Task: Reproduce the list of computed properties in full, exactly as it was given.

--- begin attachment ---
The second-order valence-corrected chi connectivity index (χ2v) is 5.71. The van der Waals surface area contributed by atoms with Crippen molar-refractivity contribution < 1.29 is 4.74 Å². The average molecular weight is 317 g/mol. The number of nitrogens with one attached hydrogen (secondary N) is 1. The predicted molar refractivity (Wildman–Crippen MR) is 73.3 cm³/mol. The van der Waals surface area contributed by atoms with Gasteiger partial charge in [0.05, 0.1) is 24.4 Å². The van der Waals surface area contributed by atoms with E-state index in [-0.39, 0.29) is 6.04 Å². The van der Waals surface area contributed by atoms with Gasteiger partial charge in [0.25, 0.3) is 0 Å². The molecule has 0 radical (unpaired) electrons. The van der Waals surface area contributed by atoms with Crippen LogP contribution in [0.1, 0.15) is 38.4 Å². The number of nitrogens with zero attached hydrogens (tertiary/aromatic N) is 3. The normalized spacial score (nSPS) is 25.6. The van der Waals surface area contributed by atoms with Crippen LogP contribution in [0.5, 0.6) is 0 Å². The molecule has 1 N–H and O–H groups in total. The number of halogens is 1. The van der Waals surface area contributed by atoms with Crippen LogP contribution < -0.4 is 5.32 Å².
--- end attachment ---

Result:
The second-order valence-corrected chi connectivity index (χ2v) is 5.71. The van der Waals surface area contributed by atoms with Crippen molar-refractivity contribution < 1.29 is 4.74 Å². The average molecular weight is 317 g/mol. The number of nitrogens with one attached hydrogen (secondary N) is 1. The predicted molar refractivity (Wildman–Crippen MR) is 73.3 cm³/mol. The van der Waals surface area contributed by atoms with Gasteiger partial charge in [0.05, 0.1) is 24.4 Å². The van der Waals surface area contributed by atoms with E-state index in [-0.39, 0.29) is 6.04 Å². The van der Waals surface area contributed by atoms with Gasteiger partial charge in [0.25, 0.3) is 0 Å². The molecule has 0 radical (unpaired) electrons. The van der Waals surface area contributed by atoms with Crippen LogP contribution in [0.1, 0.15) is 38.4 Å². The number of nitrogens with zero attached hydrogens (tertiary/aromatic N) is 3. The normalized spacial score (nSPS) is 25.6. The van der Waals surface area contributed by atoms with Crippen LogP contribution in [0.5, 0.6) is 0 Å². The molecule has 1 N–H and O–H groups in total. The number of halogens is 1. The van der Waals surface area contributed by atoms with Crippen LogP contribution < -0.4 is 5.32 Å².